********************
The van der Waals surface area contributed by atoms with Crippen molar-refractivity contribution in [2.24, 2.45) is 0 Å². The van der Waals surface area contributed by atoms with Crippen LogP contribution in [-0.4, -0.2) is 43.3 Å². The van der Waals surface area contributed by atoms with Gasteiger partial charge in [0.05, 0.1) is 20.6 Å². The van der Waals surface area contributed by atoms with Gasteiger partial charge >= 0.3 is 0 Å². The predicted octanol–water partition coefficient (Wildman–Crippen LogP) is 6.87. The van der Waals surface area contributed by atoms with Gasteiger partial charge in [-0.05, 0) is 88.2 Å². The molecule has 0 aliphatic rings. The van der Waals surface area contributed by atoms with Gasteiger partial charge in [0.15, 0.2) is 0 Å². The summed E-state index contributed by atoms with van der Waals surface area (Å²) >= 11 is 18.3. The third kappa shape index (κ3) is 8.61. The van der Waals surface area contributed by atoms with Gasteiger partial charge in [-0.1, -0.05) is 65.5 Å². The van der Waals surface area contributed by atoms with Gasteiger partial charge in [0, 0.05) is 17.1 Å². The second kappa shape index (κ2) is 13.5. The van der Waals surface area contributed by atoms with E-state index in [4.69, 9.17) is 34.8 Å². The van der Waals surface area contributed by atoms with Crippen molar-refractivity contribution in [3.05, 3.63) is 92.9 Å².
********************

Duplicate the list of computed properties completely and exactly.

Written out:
The van der Waals surface area contributed by atoms with Crippen molar-refractivity contribution in [2.24, 2.45) is 0 Å². The van der Waals surface area contributed by atoms with Crippen LogP contribution in [-0.4, -0.2) is 43.3 Å². The van der Waals surface area contributed by atoms with Gasteiger partial charge in [0.05, 0.1) is 20.6 Å². The van der Waals surface area contributed by atoms with Gasteiger partial charge >= 0.3 is 0 Å². The predicted octanol–water partition coefficient (Wildman–Crippen LogP) is 6.87. The van der Waals surface area contributed by atoms with Gasteiger partial charge in [-0.05, 0) is 88.2 Å². The molecule has 0 aliphatic rings. The van der Waals surface area contributed by atoms with Gasteiger partial charge in [0.15, 0.2) is 0 Å². The summed E-state index contributed by atoms with van der Waals surface area (Å²) >= 11 is 18.3. The third kappa shape index (κ3) is 8.61. The van der Waals surface area contributed by atoms with Gasteiger partial charge in [-0.1, -0.05) is 65.5 Å². The van der Waals surface area contributed by atoms with Gasteiger partial charge in [0, 0.05) is 17.1 Å². The second kappa shape index (κ2) is 13.5. The van der Waals surface area contributed by atoms with E-state index in [4.69, 9.17) is 34.8 Å². The van der Waals surface area contributed by atoms with Crippen molar-refractivity contribution in [3.05, 3.63) is 92.9 Å².